MANILA, Philippines – An annular solar eclipse will be seen Friday, May 10, across large areas of the Pacific, including areas in the southern Philippines.
The eclipse, during which the moon’s orbit takes it between the earth and the sun, will be visible across a large part of the central and southern areas of the Pacific Ocean, large areas of Australia, New Zealand, Indonesia, and the Philippines.
In this astronomical event, most of the sun will be blocked out by the moon; but the moon’s apparent diameter, as seen from earth, will appear 4.5% smaller, thus a thin sliver of the sun’s light will appear around the moon – what astronomers call a “ring of fire,” or an annulus.
The Visayas, Mindanao, Palawan, and some parts of south Luzon will see a partial eclipse between 5:20 and 7:33 am. General Santos City will have one of the best views in the country, where people will be able to see 19.2% of the sun’s surface area obscured.
The total eclipse will be seen across northwest and northern Australia, parts of Papua New Guinea, and across several Pacific islands, taking a curved path more than 13,000 kilometers long, and between 171 to 225 km in width.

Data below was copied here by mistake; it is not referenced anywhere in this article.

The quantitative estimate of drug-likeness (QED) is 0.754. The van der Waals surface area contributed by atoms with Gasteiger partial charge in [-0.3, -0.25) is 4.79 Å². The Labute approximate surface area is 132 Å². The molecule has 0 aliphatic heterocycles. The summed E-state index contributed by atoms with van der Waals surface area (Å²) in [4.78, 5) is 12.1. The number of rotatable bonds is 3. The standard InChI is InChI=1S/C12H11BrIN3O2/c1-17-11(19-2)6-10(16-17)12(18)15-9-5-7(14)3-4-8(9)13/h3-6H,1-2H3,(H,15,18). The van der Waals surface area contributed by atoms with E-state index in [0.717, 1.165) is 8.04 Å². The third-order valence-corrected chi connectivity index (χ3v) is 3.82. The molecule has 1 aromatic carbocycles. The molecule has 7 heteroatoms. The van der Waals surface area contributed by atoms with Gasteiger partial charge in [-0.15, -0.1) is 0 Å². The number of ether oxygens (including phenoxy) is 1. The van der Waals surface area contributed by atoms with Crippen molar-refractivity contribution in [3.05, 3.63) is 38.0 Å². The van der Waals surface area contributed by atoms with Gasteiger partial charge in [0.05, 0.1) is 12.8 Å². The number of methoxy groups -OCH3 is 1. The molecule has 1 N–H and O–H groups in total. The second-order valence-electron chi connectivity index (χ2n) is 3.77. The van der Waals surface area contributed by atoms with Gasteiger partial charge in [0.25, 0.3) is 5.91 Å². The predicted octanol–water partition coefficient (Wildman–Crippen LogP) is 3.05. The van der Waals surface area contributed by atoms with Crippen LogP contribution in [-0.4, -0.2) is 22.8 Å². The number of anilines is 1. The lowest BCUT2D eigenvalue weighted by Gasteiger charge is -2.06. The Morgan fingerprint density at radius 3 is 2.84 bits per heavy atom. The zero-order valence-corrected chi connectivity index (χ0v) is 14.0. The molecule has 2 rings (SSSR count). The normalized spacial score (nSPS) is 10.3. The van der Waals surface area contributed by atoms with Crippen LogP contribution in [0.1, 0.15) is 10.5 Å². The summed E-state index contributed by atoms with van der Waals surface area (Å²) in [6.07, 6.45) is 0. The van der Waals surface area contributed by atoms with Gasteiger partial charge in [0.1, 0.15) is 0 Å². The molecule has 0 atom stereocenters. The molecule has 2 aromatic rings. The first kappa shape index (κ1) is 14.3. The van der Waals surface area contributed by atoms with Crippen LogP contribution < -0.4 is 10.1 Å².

Queensland, Australia, will be one of the best places to view the eclipse – and it will be the state’s second solar eclipse in the past 6 months, reports Space.com.
However, the best place to view the eclipse won’t be on land – it will be somewhere in the middle of the Pacific, just a bit east of the Marshall Islands and Nauru.
In this spot – called the instant of greatest eclipse – the duration of the eclipse will be 6 minutes 3 seconds long.
Experts warn, however, to take precautions when looking at the eclipse. In particular, people should never look at the sun with only the naked eye.
More information on the eclipse can be found at the PAGASA and NASA websites. – with reports from KD Suarez/Rappler.com
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